TD: I love being in the booth with Vince. The WPT was the first show that really got me into poker, it was appointment television for me every week when I was growing up. So it’s kind of surreal to be in there with him almost 20 years later. And it’s a nice break from the… how do you put it? When you play tournament poker, you’re full of anxiety the whole time, because you’re terrified that something may go wrong, you’re going to screw up or you’re just going to lose a flip and then it’s all over and your emotions and your adrenaline spiking. Whereas when I’m in the booth, I’m very relaxed. And if I screw something up, well, that’s okay, we’re on camera. We can just do it again and we can even do it a fourth time if we want, it doesn’t really matter. It’s very relaxing. Being able to come to work and be around cool, fun, creative people is very healthy for me.

CP: Speaking of Mike Sexton, it was recently announced that the WPT Champion’s Cup is going to be renamed in his honor. What are your thoughts about that move?

TD: As soon as I heard it, I thought, ‘Yes, of course it should be the Mike Sexton Cup.’ That is our guy, that is our ambassador. To this day, when you use the term poker ambassador, the first name that jumps to mind for most of us is Mike Sexton. He’s just been a huge and permanent part of the poker culture. Having his name on the cup feels very appropriate.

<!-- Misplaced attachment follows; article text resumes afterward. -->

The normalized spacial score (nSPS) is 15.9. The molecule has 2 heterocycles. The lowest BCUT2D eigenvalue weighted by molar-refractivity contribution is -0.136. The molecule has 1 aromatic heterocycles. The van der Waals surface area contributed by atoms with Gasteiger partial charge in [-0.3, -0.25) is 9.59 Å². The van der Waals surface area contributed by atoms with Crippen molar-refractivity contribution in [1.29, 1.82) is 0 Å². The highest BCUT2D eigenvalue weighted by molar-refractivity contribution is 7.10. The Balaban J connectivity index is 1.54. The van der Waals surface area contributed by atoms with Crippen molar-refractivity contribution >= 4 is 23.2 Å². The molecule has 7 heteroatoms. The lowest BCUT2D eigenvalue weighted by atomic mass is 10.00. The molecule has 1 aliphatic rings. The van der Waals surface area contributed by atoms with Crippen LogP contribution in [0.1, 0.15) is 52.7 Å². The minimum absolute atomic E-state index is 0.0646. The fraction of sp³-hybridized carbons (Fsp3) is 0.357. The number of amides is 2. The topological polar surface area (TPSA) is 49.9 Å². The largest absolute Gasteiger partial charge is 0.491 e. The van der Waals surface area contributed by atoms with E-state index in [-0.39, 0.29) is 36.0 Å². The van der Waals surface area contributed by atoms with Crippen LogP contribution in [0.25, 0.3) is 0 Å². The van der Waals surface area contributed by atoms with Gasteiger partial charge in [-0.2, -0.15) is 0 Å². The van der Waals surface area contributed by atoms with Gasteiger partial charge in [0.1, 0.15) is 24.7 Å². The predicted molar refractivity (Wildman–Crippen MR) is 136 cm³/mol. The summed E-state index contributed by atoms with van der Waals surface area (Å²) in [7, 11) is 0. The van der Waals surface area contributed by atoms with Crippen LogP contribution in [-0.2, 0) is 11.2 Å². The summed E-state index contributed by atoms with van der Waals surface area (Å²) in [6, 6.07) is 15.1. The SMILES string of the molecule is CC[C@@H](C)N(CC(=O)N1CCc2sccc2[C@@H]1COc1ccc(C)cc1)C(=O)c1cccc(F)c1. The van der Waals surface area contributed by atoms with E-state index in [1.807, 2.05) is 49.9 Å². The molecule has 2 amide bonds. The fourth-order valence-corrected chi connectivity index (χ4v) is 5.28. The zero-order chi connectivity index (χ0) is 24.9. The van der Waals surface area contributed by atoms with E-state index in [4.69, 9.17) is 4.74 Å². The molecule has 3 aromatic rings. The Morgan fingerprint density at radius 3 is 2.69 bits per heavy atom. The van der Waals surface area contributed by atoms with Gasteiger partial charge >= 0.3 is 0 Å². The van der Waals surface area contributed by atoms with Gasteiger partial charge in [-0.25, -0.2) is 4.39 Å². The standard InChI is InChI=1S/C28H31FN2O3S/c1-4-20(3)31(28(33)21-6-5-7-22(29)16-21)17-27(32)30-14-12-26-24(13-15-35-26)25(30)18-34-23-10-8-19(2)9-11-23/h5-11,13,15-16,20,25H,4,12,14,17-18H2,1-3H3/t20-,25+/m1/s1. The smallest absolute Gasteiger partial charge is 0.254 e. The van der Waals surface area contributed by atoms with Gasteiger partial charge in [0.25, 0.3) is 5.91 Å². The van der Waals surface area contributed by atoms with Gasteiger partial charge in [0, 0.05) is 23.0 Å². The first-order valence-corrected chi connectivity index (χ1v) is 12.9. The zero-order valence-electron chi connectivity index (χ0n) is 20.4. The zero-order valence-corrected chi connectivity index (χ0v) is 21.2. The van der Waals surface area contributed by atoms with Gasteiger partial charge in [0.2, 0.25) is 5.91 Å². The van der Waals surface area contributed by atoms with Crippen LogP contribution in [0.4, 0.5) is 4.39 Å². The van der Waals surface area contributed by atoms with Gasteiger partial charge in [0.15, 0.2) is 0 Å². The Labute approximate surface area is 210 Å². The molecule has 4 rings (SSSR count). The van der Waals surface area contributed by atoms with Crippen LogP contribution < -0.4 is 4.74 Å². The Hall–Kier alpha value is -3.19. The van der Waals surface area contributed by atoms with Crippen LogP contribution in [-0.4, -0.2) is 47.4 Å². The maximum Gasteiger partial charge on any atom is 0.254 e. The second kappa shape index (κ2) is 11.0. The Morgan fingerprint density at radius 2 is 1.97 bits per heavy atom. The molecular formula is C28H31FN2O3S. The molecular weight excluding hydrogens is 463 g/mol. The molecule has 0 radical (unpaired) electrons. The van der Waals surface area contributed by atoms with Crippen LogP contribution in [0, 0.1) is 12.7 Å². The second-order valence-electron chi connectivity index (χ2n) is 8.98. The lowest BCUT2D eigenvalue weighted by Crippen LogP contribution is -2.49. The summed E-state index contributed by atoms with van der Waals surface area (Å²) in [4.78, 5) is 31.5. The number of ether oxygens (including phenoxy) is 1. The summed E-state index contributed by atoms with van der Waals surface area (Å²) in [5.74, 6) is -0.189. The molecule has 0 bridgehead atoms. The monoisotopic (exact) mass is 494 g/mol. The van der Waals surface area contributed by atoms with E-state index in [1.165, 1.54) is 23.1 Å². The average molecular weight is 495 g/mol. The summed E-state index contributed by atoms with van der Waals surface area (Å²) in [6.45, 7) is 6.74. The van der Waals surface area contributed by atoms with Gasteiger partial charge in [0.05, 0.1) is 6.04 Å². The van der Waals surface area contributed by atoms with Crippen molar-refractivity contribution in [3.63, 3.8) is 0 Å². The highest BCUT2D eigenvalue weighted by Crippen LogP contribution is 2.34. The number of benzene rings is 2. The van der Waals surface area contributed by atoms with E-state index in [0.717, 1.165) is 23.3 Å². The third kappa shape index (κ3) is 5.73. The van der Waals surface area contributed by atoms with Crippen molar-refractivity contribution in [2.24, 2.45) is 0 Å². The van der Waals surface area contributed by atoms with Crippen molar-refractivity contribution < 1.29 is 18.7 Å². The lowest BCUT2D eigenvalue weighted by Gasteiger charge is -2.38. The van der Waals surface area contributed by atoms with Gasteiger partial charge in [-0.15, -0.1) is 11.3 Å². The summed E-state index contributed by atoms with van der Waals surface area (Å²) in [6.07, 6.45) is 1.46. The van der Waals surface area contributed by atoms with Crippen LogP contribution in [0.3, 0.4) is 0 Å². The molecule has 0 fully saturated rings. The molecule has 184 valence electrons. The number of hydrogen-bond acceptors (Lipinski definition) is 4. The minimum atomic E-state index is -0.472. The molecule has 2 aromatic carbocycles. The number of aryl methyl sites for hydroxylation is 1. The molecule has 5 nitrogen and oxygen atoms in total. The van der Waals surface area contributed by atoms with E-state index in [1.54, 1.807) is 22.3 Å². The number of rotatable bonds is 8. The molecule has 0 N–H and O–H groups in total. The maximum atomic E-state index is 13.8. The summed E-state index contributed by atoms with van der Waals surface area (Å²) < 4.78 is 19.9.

CP: The WPT final tables, like the rest of the live tournament circuit, have been put on hold. There might be news on that front soon, but for the meantime what are your plans, both in your role at the WPT and as a player?

TD: For the time being we are waiting and evaluating to see when it is best to resume play on those final tables, because obviously there a lot of factors that are outside of our control right now. As for me personally, I am going to finish up this heavy stretch of online poker here in Vegas. I’m going to take one week off and just kind of relax and then I’m going to go see my family for the first time in six months. I really have been taking quarantine pretty seriously. I don’t really leave my house very much. I haven’t seen many friends, certainly not family in a long time and so that’s going to be important.

Then I have a decision to make because, with things so halted right now, there is not a high necessity on me being in Las Vegas. I need to make a decision about where I want to live. Right now, the focus for the WPT has shifted a little bit to Club WPT, which is our subscription-based site available in the vast majority of the United States. Matt Savage, Vince Van Patten, Lynn Gilmartin, and myself all stream as part of the Club WPT every single week and have built up a community of poker lovers there.

I’m also creating a lot of content for Learn WPT, where I’m very happy to say that our lead instructor, Nick Binger also took down his second bracelet recently. He’s mostly on the content and the production side of things, but he had a huge win this summer. Andrew ‘LuckyChewy’ Lichtenberger is an instructor there and he’s probably the guy that I’ve learned the most from in poker over the last few years. I’m also currently working on taking some of the hand histories from these tournaments I’ve been playing and turning them into videos. If people are interested, they can check out those out at Learn WPT.